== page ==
While they were arguing via email, they accidentally forwarded an email to a friend of mine that made fun of me. Besides being hurt and betrayed by this, it shows that this person was two-faced in this situation and that it was not compassion which led to writing the statement.
I think it’s important as the abuses of Pattabhi Jois become more widely accepted that people be aware of the possibility that some teachers may highjack the abuse scandal not out of compassion and a desire for healing, but for ulterior motives like the desire to appear morally superior or gain prestige. On the extreme end, I could see how a sexual predator could make a statement denouncing the behavior of P Jois, in order to go under the radar of suspicion and gain trust, admiration and the power to abuse.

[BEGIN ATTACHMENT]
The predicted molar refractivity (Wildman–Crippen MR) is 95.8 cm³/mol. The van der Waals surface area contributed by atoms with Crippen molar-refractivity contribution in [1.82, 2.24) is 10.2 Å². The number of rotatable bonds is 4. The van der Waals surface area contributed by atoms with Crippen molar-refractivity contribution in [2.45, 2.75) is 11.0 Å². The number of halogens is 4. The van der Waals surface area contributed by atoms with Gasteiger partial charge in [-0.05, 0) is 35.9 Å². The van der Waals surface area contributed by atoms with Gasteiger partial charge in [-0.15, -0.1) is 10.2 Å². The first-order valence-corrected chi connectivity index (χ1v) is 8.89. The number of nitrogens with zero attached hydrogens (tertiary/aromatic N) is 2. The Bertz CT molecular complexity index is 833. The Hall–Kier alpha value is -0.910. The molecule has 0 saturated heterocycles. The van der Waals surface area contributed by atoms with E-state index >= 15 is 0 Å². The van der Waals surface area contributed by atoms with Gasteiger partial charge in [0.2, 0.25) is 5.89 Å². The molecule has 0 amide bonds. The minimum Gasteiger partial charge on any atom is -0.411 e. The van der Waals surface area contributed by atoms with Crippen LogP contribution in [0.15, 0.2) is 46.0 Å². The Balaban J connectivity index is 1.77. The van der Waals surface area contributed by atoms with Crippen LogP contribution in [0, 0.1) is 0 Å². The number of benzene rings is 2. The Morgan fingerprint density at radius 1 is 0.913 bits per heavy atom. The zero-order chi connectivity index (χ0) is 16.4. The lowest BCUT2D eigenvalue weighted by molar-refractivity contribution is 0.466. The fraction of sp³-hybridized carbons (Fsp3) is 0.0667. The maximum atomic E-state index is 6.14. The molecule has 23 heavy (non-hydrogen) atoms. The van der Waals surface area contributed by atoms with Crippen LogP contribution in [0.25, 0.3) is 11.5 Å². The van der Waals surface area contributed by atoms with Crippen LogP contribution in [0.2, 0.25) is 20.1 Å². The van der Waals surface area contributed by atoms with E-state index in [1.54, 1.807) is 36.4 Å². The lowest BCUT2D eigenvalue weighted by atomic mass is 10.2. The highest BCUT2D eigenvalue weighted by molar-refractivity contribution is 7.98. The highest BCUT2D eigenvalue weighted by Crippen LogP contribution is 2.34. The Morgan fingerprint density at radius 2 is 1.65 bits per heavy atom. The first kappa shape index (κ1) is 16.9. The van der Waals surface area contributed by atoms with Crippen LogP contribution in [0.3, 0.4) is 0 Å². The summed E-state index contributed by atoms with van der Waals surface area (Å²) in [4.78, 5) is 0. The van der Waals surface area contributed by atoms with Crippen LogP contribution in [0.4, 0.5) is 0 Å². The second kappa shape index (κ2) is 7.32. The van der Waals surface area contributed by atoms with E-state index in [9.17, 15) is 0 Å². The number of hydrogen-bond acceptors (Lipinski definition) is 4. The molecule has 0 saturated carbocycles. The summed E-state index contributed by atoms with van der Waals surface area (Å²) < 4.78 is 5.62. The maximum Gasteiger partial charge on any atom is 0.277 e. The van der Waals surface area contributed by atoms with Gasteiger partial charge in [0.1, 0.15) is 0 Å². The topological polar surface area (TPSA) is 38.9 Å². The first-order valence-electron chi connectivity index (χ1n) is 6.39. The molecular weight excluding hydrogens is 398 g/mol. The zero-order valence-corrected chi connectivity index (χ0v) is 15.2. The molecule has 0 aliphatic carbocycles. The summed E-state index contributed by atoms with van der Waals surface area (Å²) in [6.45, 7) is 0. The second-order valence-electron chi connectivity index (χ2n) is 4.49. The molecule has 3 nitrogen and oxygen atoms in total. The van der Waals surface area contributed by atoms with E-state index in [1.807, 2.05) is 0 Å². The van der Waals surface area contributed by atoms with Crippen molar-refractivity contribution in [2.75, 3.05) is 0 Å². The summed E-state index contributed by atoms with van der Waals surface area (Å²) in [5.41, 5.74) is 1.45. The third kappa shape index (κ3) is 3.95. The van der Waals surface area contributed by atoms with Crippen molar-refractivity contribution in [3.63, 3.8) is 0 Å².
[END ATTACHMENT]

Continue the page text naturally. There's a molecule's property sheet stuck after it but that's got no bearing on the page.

Of course it can be hard to tell from a piece of writing, but to start, an acknowledgement of the abuses by Pattabhi Jois should be respectful of victims. It makes sense to describe teaching methods employed that are consent based or that give agency to yoga students in class. However it’s not OK if the statement is self aggrandizing or marketing and it is not the right place to:
–discuss how great the method is
–talk about how wonderful and loved Pattabhi Jois was
–boast about one’s own mastery or status
Any claim that the extent of the abuse has been fully revealed or dealt with and so now we can move on as though everything is fine, is false, bypassing and perpetuates the culture of silence.